Articles continue to say that now is the right time to buy a house. Is now the right time for you? Two approaches to the answer should offer a clearer picture. Learn about both strategies and decide if one or both is best for your situation.
Month & Season
If you prefer a roundabout answer, going by season or month will offer some insight. Because there are advantages and drawbacks of each, let’s explain each part.
The Best Season
The best seasonal choice to purchase a home is during winter. There is less inventory and fewer buyers during this time because of the weather and holiday season. However, motivated sellers will negotiate the purchase price, closing costs, and incentive with buyers. Furthermore, the buyers in this climate are serious about finding a home. The closing process goes faster because of less paperwork with lenders, appraisers, home inspectors, and more. Autumn is the second choice for similar reasons. The buying and selling season slows down around autumn once children are in school.
The bottom two are peak seasons spring and summer. Both spring and summer offer more inventory, sunny weather, winding down school schedules, and a buyer influx. Sellers will not negotiate on home prices during those seasons, and buyers must make an excellent offer to secure a sale.
The Best Month
Most articles feel the best month to purchase a house is a tie between August and September. Those months are the sweet spot between the fast-paced summer market and the cool-down autumn market. Expect expensive homes to dip slightly in price because the bulk of buyers leave and the sellers who didn’t score a sale will negotiate. Winter months January and February are the cheapest months to buy a home because of fewer homes for sale and fewer buyers to purchase those homes. November and December are honorable mentions in affordable months to buy a home.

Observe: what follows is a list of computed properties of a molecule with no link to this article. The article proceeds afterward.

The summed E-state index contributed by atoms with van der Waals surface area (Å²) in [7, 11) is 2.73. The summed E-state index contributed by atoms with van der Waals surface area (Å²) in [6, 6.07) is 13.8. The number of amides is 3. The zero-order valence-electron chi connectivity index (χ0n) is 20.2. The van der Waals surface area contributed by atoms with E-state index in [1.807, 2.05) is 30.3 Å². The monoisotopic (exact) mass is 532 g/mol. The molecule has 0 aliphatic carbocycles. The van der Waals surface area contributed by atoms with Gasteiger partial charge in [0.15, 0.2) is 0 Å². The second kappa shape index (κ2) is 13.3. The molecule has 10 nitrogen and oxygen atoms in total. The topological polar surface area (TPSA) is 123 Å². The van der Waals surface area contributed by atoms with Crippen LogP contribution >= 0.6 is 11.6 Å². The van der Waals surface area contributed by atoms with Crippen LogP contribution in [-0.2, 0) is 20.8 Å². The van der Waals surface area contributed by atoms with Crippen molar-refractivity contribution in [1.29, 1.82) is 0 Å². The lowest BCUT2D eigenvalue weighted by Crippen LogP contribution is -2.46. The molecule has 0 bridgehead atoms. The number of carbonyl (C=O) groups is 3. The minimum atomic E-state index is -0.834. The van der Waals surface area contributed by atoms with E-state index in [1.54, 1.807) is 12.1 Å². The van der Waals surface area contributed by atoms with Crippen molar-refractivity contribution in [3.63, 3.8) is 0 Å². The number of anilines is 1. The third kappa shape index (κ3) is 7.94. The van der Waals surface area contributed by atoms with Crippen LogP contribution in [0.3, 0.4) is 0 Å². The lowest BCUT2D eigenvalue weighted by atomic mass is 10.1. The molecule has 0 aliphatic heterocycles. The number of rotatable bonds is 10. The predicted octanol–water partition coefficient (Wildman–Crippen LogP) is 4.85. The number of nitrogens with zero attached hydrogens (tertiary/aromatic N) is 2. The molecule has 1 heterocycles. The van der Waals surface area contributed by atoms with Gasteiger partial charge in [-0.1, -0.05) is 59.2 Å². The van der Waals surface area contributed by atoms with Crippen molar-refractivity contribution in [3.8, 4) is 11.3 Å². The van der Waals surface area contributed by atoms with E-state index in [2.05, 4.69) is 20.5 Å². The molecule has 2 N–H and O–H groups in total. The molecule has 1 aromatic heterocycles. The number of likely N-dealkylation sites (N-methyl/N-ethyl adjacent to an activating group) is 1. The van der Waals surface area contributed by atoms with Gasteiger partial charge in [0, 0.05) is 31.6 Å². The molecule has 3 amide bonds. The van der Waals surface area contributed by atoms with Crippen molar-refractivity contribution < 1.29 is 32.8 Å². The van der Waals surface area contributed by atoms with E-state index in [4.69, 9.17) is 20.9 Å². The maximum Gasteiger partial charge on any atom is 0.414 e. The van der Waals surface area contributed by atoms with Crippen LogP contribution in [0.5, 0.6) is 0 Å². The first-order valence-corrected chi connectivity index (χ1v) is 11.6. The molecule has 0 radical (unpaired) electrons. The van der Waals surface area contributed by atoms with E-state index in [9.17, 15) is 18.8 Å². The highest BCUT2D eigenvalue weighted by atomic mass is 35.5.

Meanwhile, June is the sweet spot between the end of school and the official start of summer, making it the worst month to buy a home. There is a massive wave of buyers ranging from one person and couples to families and multi-generational families on the hunt for a home. Sellers are also inflexible during this period because of potential bidding wars among buyers.
Personal Finances and Market Climate
If you prefer to allow your finances or the real estate climate to tell you, one answer is definitive while the other answer fluctuates.
Get Finances in Order
It’s crucial that personal finances are in order before buying. View your credit history for discrepancies and know your credit score. Improve credit score by paying off debt, paying bills on time, and avoiding big purchases until the home closes. Save money for a 20% down payment, search for a mortgage company that embraces your credit score, and maintain a steady income to pay mortgage payments. Make room for HOA fees, home repairs, closing costs, home inspections, home insurance, landscaping, and property taxes in the financial budget. When finances are stable, that is the definite time to search for a home.
Research the Market Climate
The market climate focuses more on national, state, and local factors. National factors include interest rate, mortgage rate, national job outlook, and the economy. State and local factors include state/local job outlook, real estate development, and buyer’s market versus seller’s market. The answers to the market climate nationally, statewide, and locally are in constant flux. Research is imperative in uncovering the truth because one answer does not fit all.
So, when is the best time to purchase a new house? There’s no clear-cut answer to this question. However, there are strategies to guide you toward discovering that perfect time to buy a house. Then, the answer will be clear.